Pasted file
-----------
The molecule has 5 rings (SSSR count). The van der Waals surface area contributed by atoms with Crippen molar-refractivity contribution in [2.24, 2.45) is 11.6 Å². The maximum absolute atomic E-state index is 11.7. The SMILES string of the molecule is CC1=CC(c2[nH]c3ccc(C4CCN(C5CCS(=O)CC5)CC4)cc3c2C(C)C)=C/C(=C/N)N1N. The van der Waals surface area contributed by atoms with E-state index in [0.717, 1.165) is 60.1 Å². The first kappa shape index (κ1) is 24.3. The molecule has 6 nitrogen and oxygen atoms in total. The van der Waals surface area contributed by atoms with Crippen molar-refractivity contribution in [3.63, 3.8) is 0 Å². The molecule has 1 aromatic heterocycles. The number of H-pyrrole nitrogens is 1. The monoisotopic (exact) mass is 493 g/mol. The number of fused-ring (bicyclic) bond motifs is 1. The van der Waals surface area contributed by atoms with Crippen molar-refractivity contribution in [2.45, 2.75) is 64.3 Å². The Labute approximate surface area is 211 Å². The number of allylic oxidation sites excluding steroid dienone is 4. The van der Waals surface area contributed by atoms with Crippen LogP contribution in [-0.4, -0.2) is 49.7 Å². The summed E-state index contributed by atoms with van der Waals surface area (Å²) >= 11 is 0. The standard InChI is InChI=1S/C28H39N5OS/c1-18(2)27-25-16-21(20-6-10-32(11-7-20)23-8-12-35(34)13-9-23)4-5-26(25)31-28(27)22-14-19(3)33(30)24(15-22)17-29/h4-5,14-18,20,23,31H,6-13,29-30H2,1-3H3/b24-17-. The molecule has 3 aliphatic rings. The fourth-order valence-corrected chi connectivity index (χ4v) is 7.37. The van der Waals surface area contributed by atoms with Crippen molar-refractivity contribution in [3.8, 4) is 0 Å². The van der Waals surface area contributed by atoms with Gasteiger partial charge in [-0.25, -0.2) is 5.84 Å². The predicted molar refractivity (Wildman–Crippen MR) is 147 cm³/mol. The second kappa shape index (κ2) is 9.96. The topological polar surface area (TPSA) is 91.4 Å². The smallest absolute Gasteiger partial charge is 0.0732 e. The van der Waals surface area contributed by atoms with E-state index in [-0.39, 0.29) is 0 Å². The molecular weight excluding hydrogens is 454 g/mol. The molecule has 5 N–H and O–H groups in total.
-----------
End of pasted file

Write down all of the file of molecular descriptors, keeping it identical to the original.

The molecule has 5 rings (SSSR count). The van der Waals surface area contributed by atoms with Crippen molar-refractivity contribution in [2.24, 2.45) is 11.6 Å². The maximum absolute atomic E-state index is 11.7. The SMILES string of the molecule is CC1=CC(c2[nH]c3ccc(C4CCN(C5CCS(=O)CC5)CC4)cc3c2C(C)C)=C/C(=C/N)N1N. The van der Waals surface area contributed by atoms with E-state index in [0.717, 1.165) is 60.1 Å². The first kappa shape index (κ1) is 24.3. The molecule has 6 nitrogen and oxygen atoms in total. The van der Waals surface area contributed by atoms with Crippen molar-refractivity contribution in [3.63, 3.8) is 0 Å². The molecule has 1 aromatic heterocycles. The number of H-pyrrole nitrogens is 1. The monoisotopic (exact) mass is 493 g/mol. The number of fused-ring (bicyclic) bond motifs is 1. The van der Waals surface area contributed by atoms with Crippen molar-refractivity contribution in [2.45, 2.75) is 64.3 Å². The Labute approximate surface area is 211 Å². The number of allylic oxidation sites excluding steroid dienone is 4. The van der Waals surface area contributed by atoms with Crippen LogP contribution in [-0.4, -0.2) is 49.7 Å². The summed E-state index contributed by atoms with van der Waals surface area (Å²) >= 11 is 0. The standard InChI is InChI=1S/C28H39N5OS/c1-18(2)27-25-16-21(20-6-10-32(11-7-20)23-8-12-35(34)13-9-23)4-5-26(25)31-28(27)22-14-19(3)33(30)24(15-22)17-29/h4-5,14-18,20,23,31H,6-13,29-30H2,1-3H3/b24-17-. The molecule has 3 aliphatic rings. The fourth-order valence-corrected chi connectivity index (χ4v) is 7.37. The van der Waals surface area contributed by atoms with Crippen molar-refractivity contribution in [3.8, 4) is 0 Å². The van der Waals surface area contributed by atoms with Gasteiger partial charge in [-0.25, -0.2) is 5.84 Å². The predicted molar refractivity (Wildman–Crippen MR) is 147 cm³/mol. The second kappa shape index (κ2) is 9.96. The topological polar surface area (TPSA) is 91.4 Å². The smallest absolute Gasteiger partial charge is 0.0732 e. The van der Waals surface area contributed by atoms with E-state index in [-0.39, 0.29) is 0 Å². The molecular weight excluding hydrogens is 454 g/mol. The molecule has 5 N–H and O–H groups in total.